New York Gov. Andrew Cuomo said in a release to reporters Thursday that more than 13% of New Yorkers likely had coronavirus over the past several weeks.
New York discovered the data after randomly testing 3,000 people at grocery stores and other local establishments across 19 counties, Cuomo said. Citizens could have been infected as long as a month and a half ago, according to Cuomo, who called the study a “significant data set.”
“What does that mean? It means these were people who were infected and who developed the antibodies to fight the infection,” Cuomo said. “They were infected three weeks ago, four weeks ago, five weeks ago, six weeks ago, but they had the virus, they developed the antibodies and they are now recovered.”
New York health officials, meanwhile, said many more citizens were likely exposed.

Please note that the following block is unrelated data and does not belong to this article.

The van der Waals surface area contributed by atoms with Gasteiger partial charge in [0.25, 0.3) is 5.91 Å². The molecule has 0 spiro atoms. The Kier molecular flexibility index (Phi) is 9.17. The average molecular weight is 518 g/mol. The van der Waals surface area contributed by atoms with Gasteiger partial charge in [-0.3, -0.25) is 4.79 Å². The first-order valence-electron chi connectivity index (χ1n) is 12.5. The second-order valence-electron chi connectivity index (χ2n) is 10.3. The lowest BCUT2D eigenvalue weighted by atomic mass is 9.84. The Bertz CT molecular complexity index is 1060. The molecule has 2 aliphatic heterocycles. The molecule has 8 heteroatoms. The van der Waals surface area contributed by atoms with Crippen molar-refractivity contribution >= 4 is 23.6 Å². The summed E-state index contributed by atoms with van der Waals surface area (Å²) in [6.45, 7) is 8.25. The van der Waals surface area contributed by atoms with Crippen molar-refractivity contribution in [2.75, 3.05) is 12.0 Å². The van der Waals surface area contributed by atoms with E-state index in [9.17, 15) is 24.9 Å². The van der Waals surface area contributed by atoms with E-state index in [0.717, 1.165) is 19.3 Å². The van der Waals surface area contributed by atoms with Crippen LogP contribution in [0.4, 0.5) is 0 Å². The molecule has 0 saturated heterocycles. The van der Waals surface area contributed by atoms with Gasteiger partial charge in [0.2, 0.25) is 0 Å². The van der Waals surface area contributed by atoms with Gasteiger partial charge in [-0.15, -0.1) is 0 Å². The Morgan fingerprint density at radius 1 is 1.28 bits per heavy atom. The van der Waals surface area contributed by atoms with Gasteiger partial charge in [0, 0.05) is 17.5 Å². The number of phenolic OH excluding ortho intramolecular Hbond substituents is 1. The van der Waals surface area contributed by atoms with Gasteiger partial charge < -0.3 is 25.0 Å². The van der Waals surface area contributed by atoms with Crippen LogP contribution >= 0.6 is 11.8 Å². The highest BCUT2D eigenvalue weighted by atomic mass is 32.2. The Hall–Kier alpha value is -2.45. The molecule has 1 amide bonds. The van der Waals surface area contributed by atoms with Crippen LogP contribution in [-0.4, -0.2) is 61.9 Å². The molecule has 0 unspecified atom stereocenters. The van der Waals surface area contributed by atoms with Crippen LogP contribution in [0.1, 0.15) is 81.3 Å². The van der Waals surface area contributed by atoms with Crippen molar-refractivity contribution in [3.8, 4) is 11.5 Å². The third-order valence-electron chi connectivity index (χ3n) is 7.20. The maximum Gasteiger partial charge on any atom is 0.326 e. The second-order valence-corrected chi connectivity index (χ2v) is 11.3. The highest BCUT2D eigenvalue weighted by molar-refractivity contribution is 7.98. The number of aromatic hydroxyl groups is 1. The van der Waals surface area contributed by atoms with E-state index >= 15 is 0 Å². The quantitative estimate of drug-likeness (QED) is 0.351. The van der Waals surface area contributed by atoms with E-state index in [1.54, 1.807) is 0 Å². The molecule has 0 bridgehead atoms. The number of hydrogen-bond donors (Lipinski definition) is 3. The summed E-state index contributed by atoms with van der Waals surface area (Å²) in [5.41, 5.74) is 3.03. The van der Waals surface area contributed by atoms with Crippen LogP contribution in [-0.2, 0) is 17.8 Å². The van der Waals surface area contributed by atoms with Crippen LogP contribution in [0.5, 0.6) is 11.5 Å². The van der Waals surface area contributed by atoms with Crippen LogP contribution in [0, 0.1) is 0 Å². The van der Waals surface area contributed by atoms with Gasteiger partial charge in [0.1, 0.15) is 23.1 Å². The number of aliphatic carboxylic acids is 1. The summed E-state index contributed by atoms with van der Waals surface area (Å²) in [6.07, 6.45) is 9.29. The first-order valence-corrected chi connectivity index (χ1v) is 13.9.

“[C]lose to a million New Yorkers” had been exposed to coronavirus, or COVID-19, Health Commissioner Oxiris Barbot said during a press briefing Thursday with New York City Mayor Bill de Blasio by her side.
There have been at least 138,000 confirmed cases in a city of 8.3 million, Barbot said. (RELATED: First Released Antibody Study Shows Coronavirus Infection Rate Could Be 50 To 80 Times More Widespread Than Previously Believed)
COVID-19’s spread could be far wider than previously thought, according to another antibody test performed April 17 by Stanford University researchers. The teams tested 3,300 Santa Clara County, California, volunteers and found that 2.5% to 4.2% of those tested were positive for antibodies, meaning the infection rate is likely much higher than the official account.
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